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Dru Oja Jay: African News


Adults and children estimated to be living with hiv/aids as of end 2002:

North America: 980 000

Carribean: 440 000

Latin America: 1,5 million

Western Europe: 570 000

North Africa and Middle East: 550 000

Sub-Saharan Africa: 29,4 million

Eastern Europe and Central Asia: 1,2 million

East Asia and Pacific: 1,2 million

South and South-East Asia: 6 million

Australia and New Zealand: 15 000

TOTAL: 42 million


1. Study Source D. Use information you can derive from it to compile a bar diagram showing the incidence of Aids worldwide. Place the different regions of the world on the horizontal axis.

2. Study Sources B and D. How do the statistics differ with regard to the number of people in the world who have Aids?

3. Refer to question 2. Which of the two would you regard as the more accurate source? Provide reasons for your opinion.

4. Study sources A and B. List at least three results of the Aids epidemic, especially with regard to Africa.

5. Do you agree, with regard to Source A, that the Aids epidemic can affect food production? Provide an explanation, in your own words, of how the epidemic could have an effect on food production:

6. Make use of a map of Africa, the information offered in Source A and any other information that you have obtained and indicate the countries in Southern Africa where there is famine.

  1. Algeria
  2. Angola
  3. Benin
  4. Botswana
  5. Burkina Faso
  6. Burundi
  7. Djibouti
  8. Egypt
  9. Equatorial Guinea
  10. Eritrea
  11. Ethopia
  12. Gabon
  13. Gambia
  14. Ghana
  15. Guinea
  16. Guinea Bissau
  17. Ivory Coast
  18. Cameroon
  19. Kenya
  20. Congo, Rep of
  21. Congo
  22. Lesotho
  23. Liberia
  24. Libya
  25. Madagascar
  26. Malawi
  27. Mali
  28. Marokko
  29. Mauritania
  30. Mozambique
  31. Namibia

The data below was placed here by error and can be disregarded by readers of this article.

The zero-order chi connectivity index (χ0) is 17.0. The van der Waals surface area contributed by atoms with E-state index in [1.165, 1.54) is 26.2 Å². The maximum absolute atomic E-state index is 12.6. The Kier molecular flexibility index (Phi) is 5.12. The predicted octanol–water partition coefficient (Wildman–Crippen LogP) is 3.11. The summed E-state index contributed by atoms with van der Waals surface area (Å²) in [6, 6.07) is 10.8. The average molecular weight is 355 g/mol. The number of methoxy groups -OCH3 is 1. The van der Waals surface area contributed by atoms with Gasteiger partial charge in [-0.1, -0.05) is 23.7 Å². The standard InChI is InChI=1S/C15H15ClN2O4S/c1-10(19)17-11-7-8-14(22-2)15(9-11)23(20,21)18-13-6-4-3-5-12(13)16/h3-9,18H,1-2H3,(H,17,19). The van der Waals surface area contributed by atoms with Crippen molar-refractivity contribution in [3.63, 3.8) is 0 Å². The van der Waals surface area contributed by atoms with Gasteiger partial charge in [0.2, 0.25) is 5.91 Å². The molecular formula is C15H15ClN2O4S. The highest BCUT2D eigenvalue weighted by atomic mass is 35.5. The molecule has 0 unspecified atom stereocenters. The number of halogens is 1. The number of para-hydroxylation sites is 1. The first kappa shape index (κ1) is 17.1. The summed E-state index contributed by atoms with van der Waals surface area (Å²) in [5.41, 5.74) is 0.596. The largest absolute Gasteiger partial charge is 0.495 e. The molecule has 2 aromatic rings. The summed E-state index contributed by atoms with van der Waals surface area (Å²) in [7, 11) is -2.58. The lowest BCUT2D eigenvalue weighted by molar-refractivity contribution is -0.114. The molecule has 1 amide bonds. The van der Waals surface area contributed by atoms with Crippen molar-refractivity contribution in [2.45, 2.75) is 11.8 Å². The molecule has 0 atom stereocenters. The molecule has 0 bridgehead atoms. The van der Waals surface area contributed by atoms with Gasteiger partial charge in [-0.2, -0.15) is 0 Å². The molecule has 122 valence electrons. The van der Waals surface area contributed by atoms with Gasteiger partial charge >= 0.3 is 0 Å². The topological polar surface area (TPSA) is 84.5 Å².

32. Niger
  33. Nigeria
  34. Rwanda
  35. Western Sahara
  36. Senegal
  37. Central African Rep.
  38. Sierra Leone
  39. Somalia
  40. South Africa
  41. Sudan
  42. Swaziland
  43. Tanzania
  44. Togo
  45. Chad
  46. Tunisia
  47. Uganda
  48. Zambia
  49. Zimbabwe


Learning outcomes (LOs)
LO 1
Historical investigation The learner is able to use research skills to investigate both the present and the past.
Assessment standards (ASs)
We know this when the learner:
1.1 investigates a topic by asking key questions and identifies a variety of relevant sources to explore this topic [finding sources];
1.2 asks significant questions to evaluate the sources (e.g. to identify bias and stereotypes, omissions and gaps) [working with to sources];
1.3 analyses the information in sources [working with sources];
1.4 presents an independent line of argument in answering questions posed, and justifies (using evidence) the conclusions reached [answering the question];
1.5 communicates knowledge and understanding by constructing own interpretation and argument based on the historical sources; uses information technology where available and appropriate [communicating the answer].
LO 2
Knowledge and Understanding of History The learner is able to demonstrate knowledge and understanding of history.
We know this when the learner:
2.1 places events, people and changes in the periods of history studied within chronological framework [chronology and time];
2.2 identifies categories of cause and effect (e.g. immediate and long-term, direct and indirect) [cause and effect];
2.3 explains and analyses the reasons for and results of events in history [cause and effect];
2.4 recognises that change and development does not always mean progress [change and continuity].
LO 3
Interpretation of History The learner is able to interpret aspects of history.
We know this when the learner:
3.1 understands the contested nature of content, and that historians construct histories when writing about events from the past [source interpretation];